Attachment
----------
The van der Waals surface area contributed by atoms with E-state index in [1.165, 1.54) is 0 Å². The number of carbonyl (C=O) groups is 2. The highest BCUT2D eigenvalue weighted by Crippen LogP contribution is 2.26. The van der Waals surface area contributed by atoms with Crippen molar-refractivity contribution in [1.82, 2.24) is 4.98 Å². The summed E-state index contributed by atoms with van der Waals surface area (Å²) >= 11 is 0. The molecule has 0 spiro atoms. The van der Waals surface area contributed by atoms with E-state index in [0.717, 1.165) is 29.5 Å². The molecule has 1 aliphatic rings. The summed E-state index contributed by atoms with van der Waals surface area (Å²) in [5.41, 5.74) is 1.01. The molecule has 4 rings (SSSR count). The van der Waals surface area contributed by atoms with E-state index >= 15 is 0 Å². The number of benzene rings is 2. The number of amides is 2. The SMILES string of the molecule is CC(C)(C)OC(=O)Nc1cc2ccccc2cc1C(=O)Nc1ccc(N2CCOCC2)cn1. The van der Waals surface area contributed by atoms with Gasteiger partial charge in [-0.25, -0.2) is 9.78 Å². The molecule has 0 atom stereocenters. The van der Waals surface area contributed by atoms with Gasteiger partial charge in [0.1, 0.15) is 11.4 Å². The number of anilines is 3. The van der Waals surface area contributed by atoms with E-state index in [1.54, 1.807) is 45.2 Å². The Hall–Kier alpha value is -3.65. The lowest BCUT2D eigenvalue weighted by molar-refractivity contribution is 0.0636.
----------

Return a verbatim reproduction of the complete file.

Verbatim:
The van der Waals surface area contributed by atoms with E-state index in [1.165, 1.54) is 0 Å². The number of carbonyl (C=O) groups is 2. The highest BCUT2D eigenvalue weighted by Crippen LogP contribution is 2.26. The van der Waals surface area contributed by atoms with Crippen molar-refractivity contribution in [1.82, 2.24) is 4.98 Å². The summed E-state index contributed by atoms with van der Waals surface area (Å²) >= 11 is 0. The molecule has 0 spiro atoms. The van der Waals surface area contributed by atoms with E-state index in [0.717, 1.165) is 29.5 Å². The molecule has 1 aliphatic rings. The summed E-state index contributed by atoms with van der Waals surface area (Å²) in [5.41, 5.74) is 1.01. The molecule has 4 rings (SSSR count). The van der Waals surface area contributed by atoms with E-state index >= 15 is 0 Å². The number of benzene rings is 2. The number of amides is 2. The SMILES string of the molecule is CC(C)(C)OC(=O)Nc1cc2ccccc2cc1C(=O)Nc1ccc(N2CCOCC2)cn1. The van der Waals surface area contributed by atoms with Gasteiger partial charge in [-0.25, -0.2) is 9.78 Å². The molecule has 0 atom stereocenters. The van der Waals surface area contributed by atoms with Gasteiger partial charge in [0.1, 0.15) is 11.4 Å². The number of anilines is 3. The van der Waals surface area contributed by atoms with E-state index in [1.54, 1.807) is 45.2 Å². The Hall–Kier alpha value is -3.65. The lowest BCUT2D eigenvalue weighted by molar-refractivity contribution is 0.0636.